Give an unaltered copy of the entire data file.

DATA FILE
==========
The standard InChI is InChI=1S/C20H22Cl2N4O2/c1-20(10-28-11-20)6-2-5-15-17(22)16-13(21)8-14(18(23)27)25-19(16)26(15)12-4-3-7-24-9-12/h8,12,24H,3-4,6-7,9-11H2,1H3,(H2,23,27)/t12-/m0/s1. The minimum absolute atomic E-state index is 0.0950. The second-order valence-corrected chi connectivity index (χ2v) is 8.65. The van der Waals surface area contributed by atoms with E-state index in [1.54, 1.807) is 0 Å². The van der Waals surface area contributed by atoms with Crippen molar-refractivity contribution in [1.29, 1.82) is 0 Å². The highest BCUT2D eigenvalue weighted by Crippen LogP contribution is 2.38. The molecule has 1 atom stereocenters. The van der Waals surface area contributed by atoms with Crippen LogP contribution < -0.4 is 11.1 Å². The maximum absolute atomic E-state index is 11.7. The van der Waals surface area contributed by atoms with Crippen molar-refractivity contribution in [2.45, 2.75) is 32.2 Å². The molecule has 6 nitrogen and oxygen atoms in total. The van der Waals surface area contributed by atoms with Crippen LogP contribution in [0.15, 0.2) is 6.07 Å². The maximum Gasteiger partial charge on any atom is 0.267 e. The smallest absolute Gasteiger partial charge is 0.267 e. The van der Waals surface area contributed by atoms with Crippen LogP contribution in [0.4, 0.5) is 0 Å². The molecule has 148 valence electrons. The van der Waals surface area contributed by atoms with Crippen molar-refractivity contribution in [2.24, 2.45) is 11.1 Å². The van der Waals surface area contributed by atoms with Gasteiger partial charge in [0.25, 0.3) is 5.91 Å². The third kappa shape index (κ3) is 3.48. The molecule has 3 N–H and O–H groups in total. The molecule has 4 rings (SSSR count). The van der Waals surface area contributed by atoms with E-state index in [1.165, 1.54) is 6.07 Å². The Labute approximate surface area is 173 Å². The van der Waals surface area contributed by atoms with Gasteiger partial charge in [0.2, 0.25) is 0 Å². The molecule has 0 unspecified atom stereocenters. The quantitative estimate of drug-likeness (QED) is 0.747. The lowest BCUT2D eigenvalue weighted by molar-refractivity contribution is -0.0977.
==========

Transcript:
The standard InChI is InChI=1S/C20H22Cl2N4O2/c1-20(10-28-11-20)6-2-5-15-17(22)16-13(21)8-14(18(23)27)25-19(16)26(15)12-4-3-7-24-9-12/h8,12,24H,3-4,6-7,9-11H2,1H3,(H2,23,27)/t12-/m0/s1. The minimum absolute atomic E-state index is 0.0950. The second-order valence-corrected chi connectivity index (χ2v) is 8.65. The van der Waals surface area contributed by atoms with E-state index in [1.54, 1.807) is 0 Å². The van der Waals surface area contributed by atoms with Crippen molar-refractivity contribution in [1.29, 1.82) is 0 Å². The highest BCUT2D eigenvalue weighted by Crippen LogP contribution is 2.38. The molecule has 1 atom stereocenters. The van der Waals surface area contributed by atoms with Crippen LogP contribution < -0.4 is 11.1 Å². The maximum absolute atomic E-state index is 11.7. The van der Waals surface area contributed by atoms with Crippen molar-refractivity contribution in [2.45, 2.75) is 32.2 Å². The molecule has 6 nitrogen and oxygen atoms in total. The van der Waals surface area contributed by atoms with Crippen LogP contribution in [0.15, 0.2) is 6.07 Å². The maximum Gasteiger partial charge on any atom is 0.267 e. The smallest absolute Gasteiger partial charge is 0.267 e. The van der Waals surface area contributed by atoms with Crippen LogP contribution in [0.4, 0.5) is 0 Å². The molecule has 148 valence electrons. The van der Waals surface area contributed by atoms with Crippen molar-refractivity contribution in [2.24, 2.45) is 11.1 Å². The van der Waals surface area contributed by atoms with Gasteiger partial charge in [0.25, 0.3) is 5.91 Å². The third kappa shape index (κ3) is 3.48. The molecule has 3 N–H and O–H groups in total. The molecule has 4 rings (SSSR count). The van der Waals surface area contributed by atoms with E-state index in [1.165, 1.54) is 6.07 Å². The Labute approximate surface area is 173 Å². The van der Waals surface area contributed by atoms with Gasteiger partial charge in [0.2, 0.25) is 0 Å². The molecule has 0 unspecified atom stereocenters. The quantitative estimate of drug-likeness (QED) is 0.747. The lowest BCUT2D eigenvalue weighted by molar-refractivity contribution is -0.0977.